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he was about four he put a 5p piece up he was about four he put a 5p piece up his nose. and it stayed there. children shove things up their noses all the time, don't they? i remember when i was younger, well, anyway. i remember getting loads of rolled up bits of paper and shoving them up someone's nose until they got a nosebleed! laughs. don't do that. you know we are broadcasting? laughs i “ust found you know we are broadcasting? laughs i just found it — you know we are broadcasting? laughs i just found it really _ you know we are broadcasting? laughs i just found it really funny. _ i just found it really funny. anyway. laughs. this boy of i just found it really funny. anyway. laughs. this boy 01:14, he had this 5p piece shut up his nose when he was four, and he sneezed it out. ., ., ., , when he was four, and he sneezed it out. ., ., . , when he was four, and he sneezed it out. ., ., ., , it out. how long had it been there? it was never spotted _ out. how long had it been there? it was never spotted even _ out. how long had it been there? it was never spotted even though - out. how long had it been there? it was never spotted even though he l out. how long had it been there? it i was never spotted even though he had been to the doctor, the doctor never saw it, he was going for lunch, at home in croydon, south london, and his nose was hurting much more than usual. he said he could feel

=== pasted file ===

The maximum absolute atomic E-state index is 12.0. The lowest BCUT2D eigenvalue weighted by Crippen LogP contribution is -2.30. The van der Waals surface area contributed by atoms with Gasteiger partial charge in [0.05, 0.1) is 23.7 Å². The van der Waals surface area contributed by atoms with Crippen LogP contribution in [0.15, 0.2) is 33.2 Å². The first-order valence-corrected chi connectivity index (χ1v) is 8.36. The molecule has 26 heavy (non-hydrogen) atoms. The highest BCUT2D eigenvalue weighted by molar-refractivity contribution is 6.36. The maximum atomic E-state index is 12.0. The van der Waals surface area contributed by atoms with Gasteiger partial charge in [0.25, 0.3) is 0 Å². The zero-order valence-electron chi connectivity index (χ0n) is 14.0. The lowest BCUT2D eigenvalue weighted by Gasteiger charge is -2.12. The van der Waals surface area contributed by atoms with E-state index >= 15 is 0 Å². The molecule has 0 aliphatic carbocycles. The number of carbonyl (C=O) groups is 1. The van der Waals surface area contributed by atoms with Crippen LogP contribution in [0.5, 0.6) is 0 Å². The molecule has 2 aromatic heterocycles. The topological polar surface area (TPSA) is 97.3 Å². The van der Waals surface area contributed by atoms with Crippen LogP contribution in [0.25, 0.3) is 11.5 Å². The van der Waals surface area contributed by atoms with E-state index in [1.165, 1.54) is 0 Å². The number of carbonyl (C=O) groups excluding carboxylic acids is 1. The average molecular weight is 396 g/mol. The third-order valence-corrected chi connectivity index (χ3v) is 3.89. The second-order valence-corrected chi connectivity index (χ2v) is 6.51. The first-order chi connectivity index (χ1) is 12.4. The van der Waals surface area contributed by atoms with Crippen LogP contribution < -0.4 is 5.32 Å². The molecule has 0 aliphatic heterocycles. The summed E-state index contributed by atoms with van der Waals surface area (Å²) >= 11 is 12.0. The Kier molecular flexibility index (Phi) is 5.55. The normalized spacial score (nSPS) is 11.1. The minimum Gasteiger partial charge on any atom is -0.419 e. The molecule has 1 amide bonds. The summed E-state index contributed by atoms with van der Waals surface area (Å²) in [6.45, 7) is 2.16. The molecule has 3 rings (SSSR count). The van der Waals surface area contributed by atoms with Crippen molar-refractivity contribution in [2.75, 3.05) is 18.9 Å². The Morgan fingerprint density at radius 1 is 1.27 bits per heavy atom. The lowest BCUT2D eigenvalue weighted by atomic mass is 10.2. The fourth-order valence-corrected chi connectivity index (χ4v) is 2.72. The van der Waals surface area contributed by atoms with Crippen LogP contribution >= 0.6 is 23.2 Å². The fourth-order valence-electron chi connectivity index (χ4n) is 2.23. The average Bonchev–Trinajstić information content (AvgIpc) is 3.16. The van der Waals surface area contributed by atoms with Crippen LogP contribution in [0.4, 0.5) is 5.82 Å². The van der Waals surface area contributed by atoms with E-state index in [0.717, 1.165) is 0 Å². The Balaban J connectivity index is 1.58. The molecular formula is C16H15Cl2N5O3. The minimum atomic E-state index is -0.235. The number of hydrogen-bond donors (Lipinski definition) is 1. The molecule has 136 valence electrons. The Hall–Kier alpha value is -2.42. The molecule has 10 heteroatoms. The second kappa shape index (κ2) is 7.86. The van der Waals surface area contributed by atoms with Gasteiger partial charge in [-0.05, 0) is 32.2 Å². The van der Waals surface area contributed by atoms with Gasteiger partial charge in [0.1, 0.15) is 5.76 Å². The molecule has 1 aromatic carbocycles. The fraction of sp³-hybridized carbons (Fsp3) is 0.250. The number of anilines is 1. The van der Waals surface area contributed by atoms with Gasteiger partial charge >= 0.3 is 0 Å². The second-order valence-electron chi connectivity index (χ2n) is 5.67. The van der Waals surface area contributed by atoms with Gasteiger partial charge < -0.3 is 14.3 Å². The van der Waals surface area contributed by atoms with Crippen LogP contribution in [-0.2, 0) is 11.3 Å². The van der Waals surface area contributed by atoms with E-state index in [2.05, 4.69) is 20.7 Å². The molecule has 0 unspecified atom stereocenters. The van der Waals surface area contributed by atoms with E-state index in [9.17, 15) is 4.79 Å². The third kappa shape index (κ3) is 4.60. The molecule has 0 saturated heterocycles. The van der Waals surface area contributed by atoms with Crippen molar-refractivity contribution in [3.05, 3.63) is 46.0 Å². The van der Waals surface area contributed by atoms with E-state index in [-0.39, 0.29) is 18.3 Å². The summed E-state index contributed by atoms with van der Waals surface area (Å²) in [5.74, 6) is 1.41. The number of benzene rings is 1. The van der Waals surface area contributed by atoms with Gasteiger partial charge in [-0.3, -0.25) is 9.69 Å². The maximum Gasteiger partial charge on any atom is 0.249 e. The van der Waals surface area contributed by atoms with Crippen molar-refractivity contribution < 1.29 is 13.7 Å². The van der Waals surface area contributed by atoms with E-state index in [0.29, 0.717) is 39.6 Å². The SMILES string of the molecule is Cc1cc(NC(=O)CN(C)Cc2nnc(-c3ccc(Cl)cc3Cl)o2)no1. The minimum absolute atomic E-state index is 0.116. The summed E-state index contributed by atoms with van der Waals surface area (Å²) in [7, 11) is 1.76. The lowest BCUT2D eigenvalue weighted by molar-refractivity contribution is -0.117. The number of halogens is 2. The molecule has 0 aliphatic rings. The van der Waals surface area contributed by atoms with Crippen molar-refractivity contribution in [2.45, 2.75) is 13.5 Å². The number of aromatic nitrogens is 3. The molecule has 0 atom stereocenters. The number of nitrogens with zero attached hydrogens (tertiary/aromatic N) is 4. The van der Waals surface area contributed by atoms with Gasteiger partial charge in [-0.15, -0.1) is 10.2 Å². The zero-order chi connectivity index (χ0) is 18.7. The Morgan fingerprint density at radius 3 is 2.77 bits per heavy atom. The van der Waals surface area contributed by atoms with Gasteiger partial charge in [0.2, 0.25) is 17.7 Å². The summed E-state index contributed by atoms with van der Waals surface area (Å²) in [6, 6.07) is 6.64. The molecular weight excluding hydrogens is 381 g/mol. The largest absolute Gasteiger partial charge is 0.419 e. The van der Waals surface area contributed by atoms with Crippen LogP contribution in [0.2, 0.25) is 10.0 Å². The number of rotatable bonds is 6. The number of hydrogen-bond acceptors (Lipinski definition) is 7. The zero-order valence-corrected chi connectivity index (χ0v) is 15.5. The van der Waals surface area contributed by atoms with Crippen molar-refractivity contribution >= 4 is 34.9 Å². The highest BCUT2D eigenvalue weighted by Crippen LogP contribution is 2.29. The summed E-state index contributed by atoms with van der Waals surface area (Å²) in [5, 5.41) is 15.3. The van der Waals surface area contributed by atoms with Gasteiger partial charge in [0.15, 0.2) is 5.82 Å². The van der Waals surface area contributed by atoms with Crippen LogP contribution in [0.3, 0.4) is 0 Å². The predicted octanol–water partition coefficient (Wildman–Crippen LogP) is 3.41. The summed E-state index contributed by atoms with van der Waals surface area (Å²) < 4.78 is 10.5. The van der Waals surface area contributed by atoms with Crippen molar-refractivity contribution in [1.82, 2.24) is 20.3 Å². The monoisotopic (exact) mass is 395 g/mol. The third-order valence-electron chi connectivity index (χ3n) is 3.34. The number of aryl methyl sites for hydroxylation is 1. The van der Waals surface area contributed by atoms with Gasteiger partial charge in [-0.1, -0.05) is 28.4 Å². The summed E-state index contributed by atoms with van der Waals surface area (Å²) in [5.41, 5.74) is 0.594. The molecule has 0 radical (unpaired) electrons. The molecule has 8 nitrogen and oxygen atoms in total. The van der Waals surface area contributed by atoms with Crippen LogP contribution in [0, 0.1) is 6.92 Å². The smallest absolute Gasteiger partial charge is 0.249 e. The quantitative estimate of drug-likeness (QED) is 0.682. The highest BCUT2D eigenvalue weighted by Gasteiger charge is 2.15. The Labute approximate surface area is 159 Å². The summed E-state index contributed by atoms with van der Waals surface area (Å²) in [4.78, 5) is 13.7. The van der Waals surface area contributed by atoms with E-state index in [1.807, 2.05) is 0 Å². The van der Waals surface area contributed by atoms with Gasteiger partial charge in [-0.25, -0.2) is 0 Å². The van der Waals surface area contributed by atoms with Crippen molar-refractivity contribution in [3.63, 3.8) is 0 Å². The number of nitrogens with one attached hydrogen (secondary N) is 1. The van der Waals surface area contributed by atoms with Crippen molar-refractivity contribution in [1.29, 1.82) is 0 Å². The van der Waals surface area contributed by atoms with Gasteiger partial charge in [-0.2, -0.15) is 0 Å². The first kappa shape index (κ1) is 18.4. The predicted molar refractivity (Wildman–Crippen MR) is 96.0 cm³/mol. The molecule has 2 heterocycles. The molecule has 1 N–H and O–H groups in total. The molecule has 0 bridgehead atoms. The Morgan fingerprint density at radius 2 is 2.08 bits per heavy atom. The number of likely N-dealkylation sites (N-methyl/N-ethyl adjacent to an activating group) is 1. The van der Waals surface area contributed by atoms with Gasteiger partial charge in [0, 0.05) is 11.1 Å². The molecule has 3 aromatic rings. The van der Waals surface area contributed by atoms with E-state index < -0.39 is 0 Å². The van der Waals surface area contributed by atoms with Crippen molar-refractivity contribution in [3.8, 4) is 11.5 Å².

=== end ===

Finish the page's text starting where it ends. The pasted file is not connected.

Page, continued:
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something hard, his mum told him to blow it, he went upstairs, put cotton buds in both ears, blew it out of his right nostril, and it came out. he put it in about four years old and he is 1a. it had been in there for a decade. lstate]!!! years old and he is 14. it had been in there for a decade.— in there for a decade. well there ou to. in there for a decade. well there you go- that _ in there for a decade. well there you go- that is _ in there for a decade. well there you go. that is a _ in there for a decade. well there you go. that is a relief, - in there for a decade. well there you go. that is a relief, matt i you go. that is a relief, matt doesnt you go. that is a relief, matt doesn't know _ you go. that is a relief, matt doesn't know what _ you go. that is a relief, matt doesn't know what to - you go. that is a relief, matt doesn't know what to think. | doesn't know what to think. seriously, everyone chimes things up their nose when a little kid, don't they? i want to see how many i could get up there. they? i want to see how many i could get up there-— get up there. watch your back, charlie. i know you are asked to comment. you don't always have to comment on things. surely this is safer ground because you could, knowing charlie, he asked to do the whole weather forecast standing on one foot. that to do the whole weather forecast standing on one foot.— to do the whole weather forecast standing on one foot. that is very true. get standing on one foot. that is very true- get on _ standing on one foot. that is very true. get on with _ standing on one foot. that is very true. get on with it. _